Different Types of Foundations and Footings in Building Construction Projects

09 August 2017

What’s at stake when the foundations of a building are spread out on the draughting table? Well, this substructural framework, composed of a foundations and footings system, is tasked with a heavy burden, both figuratively and literally. Designed to absolutely support the structure that’s rising above that ground parcel, there are different types of foundations and footings in use today. Let’s explore these support systems.

Building Strong Foundations

Like the threads on a patterned swathe of fabric, concrete and steel-reinforced tie bars lace the excavated ground. That ground has been surveyed, cleared and graded, and prepared for the foundations. First of all, after this pre-construction stage, the footings are constructed. This term refers to the core concrete and rebar segments that frame the substructure. They’re typically laid in an open trench, then the foundations spread across the entire area until the structure’s ground level is established as a level, hardened layer of load-bearing concrete.

Deconstructing Different Foundations Solutions

Soil types and structural engineering attributes dictate the different types of foundations and footings. Depending on that load and the building’s configuration, spread footings are a logical choice. Built wider than the walls they support, these extended concrete blocks spread the load when they shadow the outlines of the above structure. On the other hand, spot footings work best when the structure is raised on an array of pillars. Meanwhile, above the footings, the building’s foundations also vary. Floating foundations don’t even use footings. Instead, a large volume of soil is removed, then the concrete foundations are anchored to the underlying sub surface ground. Desirable in regions where ground liquefaction and seismic events occur, this foundation type is also known as a slab foundation.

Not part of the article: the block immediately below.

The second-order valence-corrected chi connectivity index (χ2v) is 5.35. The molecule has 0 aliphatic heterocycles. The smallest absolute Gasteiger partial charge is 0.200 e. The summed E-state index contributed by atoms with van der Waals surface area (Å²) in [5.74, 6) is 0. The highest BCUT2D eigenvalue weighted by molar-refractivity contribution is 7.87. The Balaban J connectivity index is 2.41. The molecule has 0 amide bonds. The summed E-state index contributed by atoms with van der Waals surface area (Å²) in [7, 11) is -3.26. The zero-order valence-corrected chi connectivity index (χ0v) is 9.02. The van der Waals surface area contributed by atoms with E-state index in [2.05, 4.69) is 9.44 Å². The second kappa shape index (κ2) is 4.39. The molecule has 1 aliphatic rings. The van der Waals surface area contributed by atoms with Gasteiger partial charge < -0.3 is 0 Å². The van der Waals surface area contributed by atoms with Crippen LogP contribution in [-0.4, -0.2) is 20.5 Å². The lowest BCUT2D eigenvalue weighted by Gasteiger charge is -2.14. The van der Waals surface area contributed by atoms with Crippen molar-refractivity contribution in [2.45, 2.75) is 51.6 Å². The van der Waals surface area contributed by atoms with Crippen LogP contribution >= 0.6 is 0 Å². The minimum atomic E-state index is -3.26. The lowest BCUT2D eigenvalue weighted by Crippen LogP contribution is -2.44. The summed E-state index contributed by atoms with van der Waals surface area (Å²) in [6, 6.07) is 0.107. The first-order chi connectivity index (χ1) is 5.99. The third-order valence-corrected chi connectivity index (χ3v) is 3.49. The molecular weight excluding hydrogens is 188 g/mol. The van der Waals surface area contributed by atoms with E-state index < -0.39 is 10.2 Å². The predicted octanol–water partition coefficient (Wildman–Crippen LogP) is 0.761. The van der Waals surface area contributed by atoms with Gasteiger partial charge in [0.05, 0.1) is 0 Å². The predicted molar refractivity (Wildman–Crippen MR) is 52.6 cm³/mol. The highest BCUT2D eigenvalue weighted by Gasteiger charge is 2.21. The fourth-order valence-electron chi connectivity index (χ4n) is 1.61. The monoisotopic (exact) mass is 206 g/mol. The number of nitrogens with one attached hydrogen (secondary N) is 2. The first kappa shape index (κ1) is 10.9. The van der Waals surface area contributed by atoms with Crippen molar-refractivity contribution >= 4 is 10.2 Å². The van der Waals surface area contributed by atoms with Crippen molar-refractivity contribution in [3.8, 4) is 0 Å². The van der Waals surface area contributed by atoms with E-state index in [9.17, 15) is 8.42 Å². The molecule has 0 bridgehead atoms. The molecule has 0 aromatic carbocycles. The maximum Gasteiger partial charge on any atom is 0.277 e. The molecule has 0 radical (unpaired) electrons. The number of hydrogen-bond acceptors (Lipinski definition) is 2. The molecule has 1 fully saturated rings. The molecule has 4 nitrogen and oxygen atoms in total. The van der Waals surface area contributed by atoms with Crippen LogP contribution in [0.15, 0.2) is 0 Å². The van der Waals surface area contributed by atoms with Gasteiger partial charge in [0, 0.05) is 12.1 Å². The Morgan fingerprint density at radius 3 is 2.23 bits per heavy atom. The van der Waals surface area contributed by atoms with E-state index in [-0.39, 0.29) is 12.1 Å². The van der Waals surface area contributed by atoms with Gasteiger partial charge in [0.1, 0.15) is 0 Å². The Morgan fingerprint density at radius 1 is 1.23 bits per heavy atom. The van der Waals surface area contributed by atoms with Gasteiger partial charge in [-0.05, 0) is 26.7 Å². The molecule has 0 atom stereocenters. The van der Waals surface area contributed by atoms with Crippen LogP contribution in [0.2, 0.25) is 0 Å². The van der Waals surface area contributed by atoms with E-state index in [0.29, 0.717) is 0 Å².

Ground-Based Structural Suitability

Strip foundations and trench footings are sidestepped when raft or mat configurations are employed. Used often in large sites where floor space considerations are hampered by poor soil conditions, the layered concrete extends across the site, alternates with waterproof layers and tiers of hard rocky deposits so that structural integrity is assured. From here, the diversity of the engineering science divides further. Concrete piles and screwed metal rods act as concrete-less anchors. Finally, the survey accounts for the lay of the land, so arched and stepped foundations counteract the horizontal and vertical loads incurred by a building’s bulk.

Trenches fill with footings concrete. The long, reinforced slabs of cured concrete then follow the outlines of the foundations, or they form pads and steps, the underlying outlines that support different foundation types. As for those ground-level structural support systems, there are raft and floating variants, plus a number of load support classes that vary in profile to match the lay of the land. Finally, alongside the pad footings and poured concrete slab foundations, keep an eye open for helical screws, for a rod-based configuration that’s currently making inroads as a cure-free deep foundations system.

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